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New features of C# 4.0

Posted by John Charles Olamendy Articles | C# Language April 27, 2010
In this article, I want to talk about the new features being integrated with the new version of C# 4.0 language.
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Introduction


Today with the new release of Visual Studio.NET 2010 and Microsoft.NET Framework 4.0, we have new features added to the C# language. In this article, I want to talk about the new features being integrated with the new version of the language C# 4.0.

Here is a list of new features added to C# 4.0.
  • Dynamic programming
  • Named and optional parameters
  • Covariance and Contravariance
Dynamic Programming
The first feature in C# 4.0 is the support to dynamic programming. A new keyword is introduced: dynamic and it's used to tell the compiler that the object is defined at runtime, and it's able to response to dynamic messages. A dynamic object is assumed to support any operation at compile time; only at runtime you will get an error.

This is very important for accessing code created on non-typed languages such as Python and Ruby. For example, let's supposed we want to instantiate an object whose definition is created on Iron-Python (the .NET-enabled version of Python), you can send messages to the object by using the code in Listing 1.

dynamic objCust = GetCustomer();
objCust.FirstName = "John";
objCust.LastName = "Olamendy";
objCust.CalculateSalary();

Listing 1

In this case, the variable objCust is declared dynamic, in this way, saying to the C# compiler that the type of Customer is not known until run time, but it can dispatch messages to it. For example, at run time, the compiler discovers the properties to be called (FirstName and LastName) and the method CalculatedSalary which is resolved only on execution. This way, the dynamic run time receives information about the call such as its name and parameters. With this information, our application can call the right function (in Iron-Python), and the program can continue. If the method is not defined, then an exception of type RuntimeBinderException is thrown.

With this new feature, C# becomes more useful as a language that can connect to statically typed as well as dynamically executed languages. In the new version of C#, this feature will be used to provide special ways to handle XML and SQL data.

Another use of dynamic variables (although dangerous, and I don't recommend to use it), it's to reuse a variable for different types of data (see Listing 2).

dynamic foo = 1234567890;
System.Console.WriteLine(foo);
foo = "John Charles";
System.Console.WriteLine(foo);
foo = true;
System.Console.WriteLine(foo);

Listing 2

Named and Optional Parameters

Another new feature is named and optional parameters. Optional parameters allow giving a method parameter a default value, so you don't have to specify it every time you call the method (see Listing 3).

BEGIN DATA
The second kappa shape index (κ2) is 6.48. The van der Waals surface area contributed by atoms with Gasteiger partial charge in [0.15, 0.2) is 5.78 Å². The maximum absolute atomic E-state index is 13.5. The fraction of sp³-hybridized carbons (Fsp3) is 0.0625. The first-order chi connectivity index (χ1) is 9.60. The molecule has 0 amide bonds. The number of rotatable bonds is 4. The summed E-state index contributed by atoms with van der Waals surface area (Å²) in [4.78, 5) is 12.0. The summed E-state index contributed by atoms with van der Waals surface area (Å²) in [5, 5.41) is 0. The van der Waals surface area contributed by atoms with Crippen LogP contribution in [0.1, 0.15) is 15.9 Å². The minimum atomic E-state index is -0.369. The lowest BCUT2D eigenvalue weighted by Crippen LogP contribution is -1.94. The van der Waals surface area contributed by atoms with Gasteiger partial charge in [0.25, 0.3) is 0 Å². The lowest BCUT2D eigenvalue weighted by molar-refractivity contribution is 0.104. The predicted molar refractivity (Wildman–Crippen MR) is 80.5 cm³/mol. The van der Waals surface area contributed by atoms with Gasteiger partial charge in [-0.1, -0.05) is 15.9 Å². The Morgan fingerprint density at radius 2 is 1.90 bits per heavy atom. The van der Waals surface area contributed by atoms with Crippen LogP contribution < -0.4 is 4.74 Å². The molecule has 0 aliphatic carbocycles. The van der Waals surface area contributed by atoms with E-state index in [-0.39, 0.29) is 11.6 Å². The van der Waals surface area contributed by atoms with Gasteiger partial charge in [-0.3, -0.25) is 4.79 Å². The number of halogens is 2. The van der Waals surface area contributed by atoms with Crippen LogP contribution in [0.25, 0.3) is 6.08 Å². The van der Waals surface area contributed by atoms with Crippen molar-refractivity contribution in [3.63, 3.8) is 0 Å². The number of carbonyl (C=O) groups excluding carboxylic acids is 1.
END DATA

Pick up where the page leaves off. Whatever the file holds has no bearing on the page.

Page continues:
using System;
using System.Collections.Generic;
using System.Linq;
using System.Text;

namespace CSharpNewFeatures
{
    class Program
    {
        public static void Method(int age, String firstname="John", double salary=4000.99)
        { }
        static void Main(string[] args)
        {
            Method(30); //The same as Method(30,"John",4000.99)
            Method(30, "Mary"); //The same as Method(30,"Mary",4000.99)
            Method(30, "Mary", 2000.99);
        }
    }
}

Listing 3

Using named parameter, a developer can skip parameters that have default values, and name only the parameters that have non-default values.

For example if you write the following code in the Listing 4, you will get an error because the second parameter's type, in the method invocation, does not match with a String data type.

using System;
using System.Collections.Generic;
using System.Linq;
using System.Text;

namespace CSharpNewFeatures
{
    class Program
    {
        public static void Method(int age, String firstname="John", double salary=4000.99)
        { }
        static void Main(string[] args)
        {
            Method(30, 2000.9);
        }
    }
}

Listing 4

In order to solve this problem, we're going to use named parameters as shown in the Listing 5. You can see that the syntax is very simple. Just call the parameters by [parameter_name]:[parameter_value].

using System;
using System.Collections.Generic;
using System.Linq;
using System.Text;

namespace CSharpNewFeatures
{
    class Program
    {
        public static void Method(int age, String firstname="John", double salary=4000.99)
        { }
        static void Main(string[] args)
        {
            Method(30, salary:2000.9);
        }
    }
}

Listing 5


Covariance and Contravariance

Another new feature is the use of covariance and contravariance of generics. Covariance allows casting of generic types to the base types, for example, IEnumerable<A> will be implicitly convertible an IEnumerable<B> if A can implicitly be converted to B (see Listing 6).

using System;
using System.Collections.Generic;
using System.Linq;
using System.Text;

namespace CSharpNewFeatures
{
    class Program
    {
        static void Main(string[] args)
        {
            // Say we have a list of strings
            IList<string> arrNames = new List<string>();
            // Now we can covert it into an Enumerable collection
            IEnumerable<object> objects = arrNames;
        }
    }
}

Listing 6

And the final feature added to C# is the improvement to COM interoperability. A lot of changes to facilitate the COM interoperability have been added such as passing values to references parameters.

Conclusion

In this article, I've covered the new features added to the C# language version 4.0. This new version of C# has come with Visual Studio.NET 2010 and Microsoft.NET 4.0.

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